In Chaudes-Aigues in central France there is the first historical geothermal district heating network, the beginnings of which go back to the 14th century.

Today there are many uses for thermal energy in industry, trade and in residential buildings.

Heating and cooling with geothermal energy

For most applications only relatively low temperatures are required. The required temperatures can often be made available directly from deep geothermal energy . If this is not enough, the temperature can be raised by heat pumps , as is usually done with near-surface geothermal energy .

In connection with heat pumps, geothermal energy is usually used for heating and cooling buildings and for hot water preparation. This can be done directly via heat pump heating systems installed in individual buildings or indirectly via cold local heating systems , in which the geothermal source feeds the cold heating network , which in turn supplies the individual buildings.

Another possible use is natural cooling , in which water at the temperature of the flat subsurface, i.e. the annual mean temperature of the location, is used directly to cool the building (without the use of a heat pump). This natural cooling has the potential to replace millions of electrically operated air conditioning units worldwide. However, it is currently rarely used. In November 2017 the data center ColocationIX-Data-Center went into operation in Bremen, which draws cooling from geothermal energy during the summer months.

Another direct application is keeping bridges, roads or airports free of ice . Here, too, no heat pump is required, because the storage tank is regenerated in summer by removing and storing the heat from the hot road surface with a circulation pump. This also includes the frost-free laying of water pipes. The heat contained in the soil allows the soil in Central Europe to freeze only to a shallow depth in winter.

For the use of heat from deep geothermal energy , low-thermal deep waters with temperatures between 40 and 150 ° C, such as those found above all in the southern German Molasse basin , in the Upper Rhine Rift and in parts of the northern German lowlands, are suitable . The thermal water is usually brought to the surface from a depth of 1000 to 4500 meters via a production well and transfers the major part of its thermal energy to a second, "secondary" heating network circuit via a heat exchanger. Once it has cooled down, it is then pumped back into the subsurface via a second bore, namely into the layer from which it was taken.

Power generation

Direct use of geothermal energy worldwide
(status: 2010, source: literature / statistics, 7.)
Type of use Energy
[TJ / a]
Power output
Heat pumps 214.236 35,236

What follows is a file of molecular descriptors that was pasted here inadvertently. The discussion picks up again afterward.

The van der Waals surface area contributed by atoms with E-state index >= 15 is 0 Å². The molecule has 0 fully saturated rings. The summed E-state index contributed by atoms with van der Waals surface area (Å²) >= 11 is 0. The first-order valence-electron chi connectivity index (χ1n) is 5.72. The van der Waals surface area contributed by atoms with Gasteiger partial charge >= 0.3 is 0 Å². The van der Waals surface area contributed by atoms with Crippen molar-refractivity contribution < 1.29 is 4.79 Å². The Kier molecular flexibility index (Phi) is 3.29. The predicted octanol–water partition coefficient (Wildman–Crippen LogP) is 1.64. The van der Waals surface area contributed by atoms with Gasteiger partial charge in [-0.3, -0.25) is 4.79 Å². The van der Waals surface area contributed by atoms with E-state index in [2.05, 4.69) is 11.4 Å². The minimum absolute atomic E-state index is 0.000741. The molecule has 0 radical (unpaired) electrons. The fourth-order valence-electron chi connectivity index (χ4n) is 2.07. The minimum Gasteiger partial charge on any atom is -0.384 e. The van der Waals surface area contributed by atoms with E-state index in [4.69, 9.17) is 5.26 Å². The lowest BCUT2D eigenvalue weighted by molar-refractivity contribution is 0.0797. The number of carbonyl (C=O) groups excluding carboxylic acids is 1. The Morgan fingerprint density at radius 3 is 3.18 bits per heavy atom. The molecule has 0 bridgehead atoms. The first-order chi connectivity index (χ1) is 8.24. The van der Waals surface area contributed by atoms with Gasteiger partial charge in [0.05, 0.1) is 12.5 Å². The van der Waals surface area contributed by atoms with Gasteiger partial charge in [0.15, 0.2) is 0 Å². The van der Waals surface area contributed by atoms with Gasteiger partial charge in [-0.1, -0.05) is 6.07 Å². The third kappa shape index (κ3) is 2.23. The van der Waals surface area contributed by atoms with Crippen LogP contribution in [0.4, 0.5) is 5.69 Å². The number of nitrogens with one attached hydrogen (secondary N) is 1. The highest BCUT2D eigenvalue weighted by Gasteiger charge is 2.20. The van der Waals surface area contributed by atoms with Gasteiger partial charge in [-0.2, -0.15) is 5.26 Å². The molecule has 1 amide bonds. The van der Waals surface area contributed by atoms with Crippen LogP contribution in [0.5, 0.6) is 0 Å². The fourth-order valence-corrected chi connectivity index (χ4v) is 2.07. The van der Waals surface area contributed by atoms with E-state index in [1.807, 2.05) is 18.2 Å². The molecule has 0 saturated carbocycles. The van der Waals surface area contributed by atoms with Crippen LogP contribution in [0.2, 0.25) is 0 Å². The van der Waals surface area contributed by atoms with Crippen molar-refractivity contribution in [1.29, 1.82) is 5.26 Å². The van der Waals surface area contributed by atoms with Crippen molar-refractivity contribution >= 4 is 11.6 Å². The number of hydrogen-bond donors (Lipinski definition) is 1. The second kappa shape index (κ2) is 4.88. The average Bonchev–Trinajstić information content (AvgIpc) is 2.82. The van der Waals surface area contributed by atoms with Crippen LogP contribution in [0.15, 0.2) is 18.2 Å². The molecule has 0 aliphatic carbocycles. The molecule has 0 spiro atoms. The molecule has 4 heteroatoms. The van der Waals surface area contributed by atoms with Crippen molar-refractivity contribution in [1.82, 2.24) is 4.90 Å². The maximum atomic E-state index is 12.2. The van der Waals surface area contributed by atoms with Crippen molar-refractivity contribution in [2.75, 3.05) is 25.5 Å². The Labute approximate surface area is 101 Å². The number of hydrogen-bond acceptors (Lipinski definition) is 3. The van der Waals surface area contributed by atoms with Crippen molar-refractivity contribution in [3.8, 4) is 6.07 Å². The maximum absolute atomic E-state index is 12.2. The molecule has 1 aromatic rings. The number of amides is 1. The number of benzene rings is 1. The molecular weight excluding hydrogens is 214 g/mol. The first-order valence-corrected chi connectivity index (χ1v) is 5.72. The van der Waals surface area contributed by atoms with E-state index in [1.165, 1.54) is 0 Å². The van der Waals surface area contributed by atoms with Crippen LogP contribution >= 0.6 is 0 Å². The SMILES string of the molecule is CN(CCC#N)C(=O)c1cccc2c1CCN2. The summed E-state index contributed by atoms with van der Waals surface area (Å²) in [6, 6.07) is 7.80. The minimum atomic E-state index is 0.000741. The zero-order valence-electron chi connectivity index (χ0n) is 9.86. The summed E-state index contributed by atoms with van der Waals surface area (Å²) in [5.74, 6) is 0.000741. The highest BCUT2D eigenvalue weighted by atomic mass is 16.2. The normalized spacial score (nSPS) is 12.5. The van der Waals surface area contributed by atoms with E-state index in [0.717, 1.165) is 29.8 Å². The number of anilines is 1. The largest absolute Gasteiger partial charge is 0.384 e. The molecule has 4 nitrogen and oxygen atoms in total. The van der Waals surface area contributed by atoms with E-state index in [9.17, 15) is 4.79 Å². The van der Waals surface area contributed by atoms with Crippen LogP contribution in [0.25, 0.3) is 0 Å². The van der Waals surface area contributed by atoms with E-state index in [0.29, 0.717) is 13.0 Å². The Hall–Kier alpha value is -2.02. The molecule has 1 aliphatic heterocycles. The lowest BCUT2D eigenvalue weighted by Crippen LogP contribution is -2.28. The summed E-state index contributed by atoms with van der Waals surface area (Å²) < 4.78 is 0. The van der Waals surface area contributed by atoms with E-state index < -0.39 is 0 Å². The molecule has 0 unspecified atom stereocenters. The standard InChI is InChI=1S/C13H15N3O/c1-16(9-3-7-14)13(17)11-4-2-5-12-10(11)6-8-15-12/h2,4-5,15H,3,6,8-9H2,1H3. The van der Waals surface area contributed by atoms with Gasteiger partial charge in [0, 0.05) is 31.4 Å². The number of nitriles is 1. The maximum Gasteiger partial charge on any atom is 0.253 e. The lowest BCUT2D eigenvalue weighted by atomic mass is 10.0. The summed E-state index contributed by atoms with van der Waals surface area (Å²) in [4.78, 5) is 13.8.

Swimming pools 109.032 6,689
Space heating /
district heating
62,984 5,391
Greenhouses 23,264 1,544
Industry 11,746 533
Aquaculture 11,521 653
1,662 127
melting snow
2.126 368
Other usage 956 41
Total 438.077 50,583

Electricity generation works according to the principle of heat engines and is limited by the temperature difference. That is why geothermal power plants have a low Carnot factor compared to combustion power plants, but in some places they are almost inexhaustible.

Geothermal energy was first used to generate electricity in Larderello in Tuscany. In 1913, Count Piero Ginori Conti built a power station there in which steam-powered turbines generated 220 kW of electrical power. Today around 750 MW of electrical power are installed there. Under Tuscany, magma is relatively close to the surface. This hot magma increases the temperature of the ground so much that the geothermal energy can be used economically.

When generating hydrothermal electricity, water temperatures of at least 80 ° C are necessary. Hydrothermal hot and dry steam deposits with temperatures above 150 ° C can be used directly to drive a turbine, but these do not occur in Germany.

Scheme drawing for electricity generation from geothermal energy

For a long time, thermal water was therefore used exclusively to supply heat to buildings. Newly developed organic Rankine cycle systems (ORC) enable temperatures from 80 ° C to be used to generate electricity. These work with an organic medium ( e.g. pentane ) that evaporates at relatively low temperatures. This organic steam drives the electricity generator via a turbine. Some of the fluids used for the cycle are flammable or toxic. Regulations for handling these substances must be observed. An alternative to the ORC process is the Kalina process . Here are binary mixtures , for example, ammonia , and water used as a tool.

For systems in a smaller power range (<200 kW), motor drives such as Stirling engines are also conceivable.

Electricity generation from deep geothermal energy is base- load capable and controllable; in existing systems, more than 8,000 operating hours are often achieved per year.